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Mrs. Davis pits a nun against an omnipresent AI. Here’s why I loved it.

The sci-fi drama Mrs. Davis is about a controlling artificial intelligence (AI) and a nun on a warpath to end its existence. The first four episodes premiere on Peacock on Friday, April 20, with an absurd yet harrowing premise that portrays a potential real-life worst-case scenario tech trajectory.

The show’s approach combines humor, drama, a bit of gore, and frightening scenarios. It’s like Black Mirror meets National Treasure meets Upload, all rolled into one, unique show. It’s unlike anything out there and while it’s at times outlandish, it never fails to impress. Here are some reasons why I love Mrs. Davis and why it’s worth checking out.

What is Mrs. Davis about?

Mrs. Davis | Official Trailer | Peacock Original

Mrs. Davis begins in a modern world where an AI algorithm named Mrs. Davis dominates the everyday lives of citizens. Humans live to do its bidding, yet the compliant, Stepford Wives-like followers seemingly believe they’re in control. They’re living their happiest lives because of “her.”

Every action has an equal and opposite reaction, says Newton’s third law. This AI creates an imbalance in the symmetry of nature, and it’s not difficult to see how that could lead to potentially devastating consequences. A nun named Simone (Betty Gilpin) seems to be one of the few people who realize this and she refuses to submit. But she’s an important dissenter, and Mrs. Davis needs her. Simone makes a deal with the proverbial AI devil to locate the Holy Grail (for unknown reasons), after which Mrs. Davis promises to end “her” existence.

Mrs. Davis is a warning about our future

Simon in her habit walking through a crowd of people looking angry in Mrs. Davis on Peacock.
Sophie Kohler / Peacock

At its heart, Mrs. Davis is entertainment fiction. It pits religion against science and computers against humans. The premise comes across like silly pie-in-the-sky nonsense, especially with the Holy Grail storyline. But the parallels to real life and current technological advancement are prescient.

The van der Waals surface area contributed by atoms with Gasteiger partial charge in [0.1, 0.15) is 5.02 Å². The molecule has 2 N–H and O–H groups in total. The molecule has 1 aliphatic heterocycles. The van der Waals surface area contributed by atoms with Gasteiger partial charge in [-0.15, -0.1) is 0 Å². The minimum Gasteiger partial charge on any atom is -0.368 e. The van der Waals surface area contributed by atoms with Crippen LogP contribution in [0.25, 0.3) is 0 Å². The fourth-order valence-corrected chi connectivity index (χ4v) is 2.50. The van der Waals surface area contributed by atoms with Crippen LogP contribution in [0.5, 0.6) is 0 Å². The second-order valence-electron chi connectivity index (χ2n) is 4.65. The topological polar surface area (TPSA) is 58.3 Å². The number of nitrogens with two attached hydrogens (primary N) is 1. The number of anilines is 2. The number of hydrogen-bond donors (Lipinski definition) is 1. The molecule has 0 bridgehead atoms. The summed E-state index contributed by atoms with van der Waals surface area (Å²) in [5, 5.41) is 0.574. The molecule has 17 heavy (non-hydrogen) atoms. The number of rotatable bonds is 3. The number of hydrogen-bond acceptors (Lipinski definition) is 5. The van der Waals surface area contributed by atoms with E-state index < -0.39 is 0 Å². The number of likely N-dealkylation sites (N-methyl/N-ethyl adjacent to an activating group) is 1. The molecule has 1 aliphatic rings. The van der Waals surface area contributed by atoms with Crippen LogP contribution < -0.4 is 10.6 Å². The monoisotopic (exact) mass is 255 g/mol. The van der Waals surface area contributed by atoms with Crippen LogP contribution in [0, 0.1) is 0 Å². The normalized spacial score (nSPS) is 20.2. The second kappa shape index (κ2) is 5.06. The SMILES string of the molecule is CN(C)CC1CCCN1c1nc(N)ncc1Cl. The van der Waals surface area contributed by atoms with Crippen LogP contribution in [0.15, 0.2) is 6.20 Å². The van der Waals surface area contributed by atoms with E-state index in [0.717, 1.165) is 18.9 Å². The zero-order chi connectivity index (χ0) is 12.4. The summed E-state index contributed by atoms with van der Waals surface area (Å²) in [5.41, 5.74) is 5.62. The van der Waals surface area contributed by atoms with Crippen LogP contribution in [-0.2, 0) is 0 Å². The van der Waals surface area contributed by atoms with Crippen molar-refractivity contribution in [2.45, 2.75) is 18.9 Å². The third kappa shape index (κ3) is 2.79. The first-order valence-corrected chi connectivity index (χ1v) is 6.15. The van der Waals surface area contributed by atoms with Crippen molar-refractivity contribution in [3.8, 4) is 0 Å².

As a computer algorithm run from an unknown location, Mrs. Davis resides in the cloud, speaking to humans through a tiny earbud. Whatever it asks of you, you do. Why would you listen? To earn virtual wings, which, in this world, is a mark of social status that is akin to the Blue checkmark on Twitter and likes on Instagram and TikTok. Those who have wings are considered among society’s elite, but they are few and far between.

Getting “wings” isn’t easy, so the cycle of trying to please Mrs. Davis continues in perpetuity. Eager hopefuls believe that they one day might be named one of the lucky ones, oblivious to the fact that they’re stuck in a vicious, unfulfilling loop. Humans don’t question why they’re asked to do certain things, they simply do them. Mrs. Davis’ sweet, helpful, all-knowing voice is like a comforting guide, but in reality, this is a high-tech form of gaslighting.

Wiley and JQ standing by a car talking in the desert in a scene from Mrs. Davis on Peacock.
Image used with permission by copyright holder

There’s one line that really hits home in the first episodes. When Simone meets JQ (Chris Diamantopoulos), the quirky leader of an underground resistance, she flippantly sums up Mrs. Davis to him as an algorithm that, if used long enough, gives you wings. He barks back that she should not give the algorithm a name: “No one calls Facebook Doug!” he jokes. But it’s his correction that speak volumes, noting that rather, “It uses you long enough and gives you strings like a puppet.” He might come across like a tinfoil hat conspiracy theorist, but there’s some truth to his words.